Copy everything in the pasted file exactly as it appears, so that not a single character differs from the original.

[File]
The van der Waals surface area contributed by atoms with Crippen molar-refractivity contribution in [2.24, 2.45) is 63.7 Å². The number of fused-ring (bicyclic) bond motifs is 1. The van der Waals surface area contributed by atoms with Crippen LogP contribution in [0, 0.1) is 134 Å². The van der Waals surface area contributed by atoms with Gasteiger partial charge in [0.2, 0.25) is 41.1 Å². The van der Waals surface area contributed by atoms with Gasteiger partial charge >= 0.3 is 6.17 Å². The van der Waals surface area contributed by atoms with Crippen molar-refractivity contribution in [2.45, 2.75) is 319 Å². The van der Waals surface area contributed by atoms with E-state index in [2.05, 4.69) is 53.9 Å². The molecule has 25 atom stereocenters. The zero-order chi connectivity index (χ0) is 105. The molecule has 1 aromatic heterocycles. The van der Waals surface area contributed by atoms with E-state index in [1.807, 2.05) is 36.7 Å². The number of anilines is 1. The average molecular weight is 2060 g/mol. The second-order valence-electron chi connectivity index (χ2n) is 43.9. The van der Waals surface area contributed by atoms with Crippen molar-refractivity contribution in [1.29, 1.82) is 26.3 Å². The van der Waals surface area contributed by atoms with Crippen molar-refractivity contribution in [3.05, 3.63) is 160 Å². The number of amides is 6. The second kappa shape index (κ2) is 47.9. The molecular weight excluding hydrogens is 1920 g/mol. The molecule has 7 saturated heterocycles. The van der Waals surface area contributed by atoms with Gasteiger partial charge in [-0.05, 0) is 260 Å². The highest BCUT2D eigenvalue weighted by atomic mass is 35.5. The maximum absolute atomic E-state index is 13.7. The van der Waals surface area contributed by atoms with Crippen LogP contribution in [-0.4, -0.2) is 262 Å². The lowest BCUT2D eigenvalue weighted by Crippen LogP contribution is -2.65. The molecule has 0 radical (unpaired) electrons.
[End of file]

The van der Waals surface area contributed by atoms with Crippen molar-refractivity contribution in [2.24, 2.45) is 63.7 Å². The number of fused-ring (bicyclic) bond motifs is 1. The van der Waals surface area contributed by atoms with Crippen LogP contribution in [0, 0.1) is 134 Å². The van der Waals surface area contributed by atoms with Gasteiger partial charge in [0.2, 0.25) is 41.1 Å². The van der Waals surface area contributed by atoms with Gasteiger partial charge >= 0.3 is 6.17 Å². The van der Waals surface area contributed by atoms with Crippen molar-refractivity contribution in [2.45, 2.75) is 319 Å². The van der Waals surface area contributed by atoms with E-state index in [2.05, 4.69) is 53.9 Å². The molecule has 25 atom stereocenters. The zero-order chi connectivity index (χ0) is 105. The molecule has 1 aromatic heterocycles. The van der Waals surface area contributed by atoms with E-state index in [1.807, 2.05) is 36.7 Å². The number of anilines is 1. The average molecular weight is 2060 g/mol. The second-order valence-electron chi connectivity index (χ2n) is 43.9. The van der Waals surface area contributed by atoms with Crippen molar-refractivity contribution in [1.29, 1.82) is 26.3 Å². The van der Waals surface area contributed by atoms with Crippen molar-refractivity contribution in [3.05, 3.63) is 160 Å². The number of amides is 6. The second kappa shape index (κ2) is 47.9. The molecular weight excluding hydrogens is 1920 g/mol. The molecule has 7 saturated heterocycles. The van der Waals surface area contributed by atoms with Gasteiger partial charge in [-0.05, 0) is 260 Å². The highest BCUT2D eigenvalue weighted by atomic mass is 35.5. The maximum absolute atomic E-state index is 13.7. The van der Waals surface area contributed by atoms with Crippen LogP contribution in [-0.4, -0.2) is 262 Å². The lowest BCUT2D eigenvalue weighted by Crippen LogP contribution is -2.65. The molecule has 0 radical (unpaired) electrons.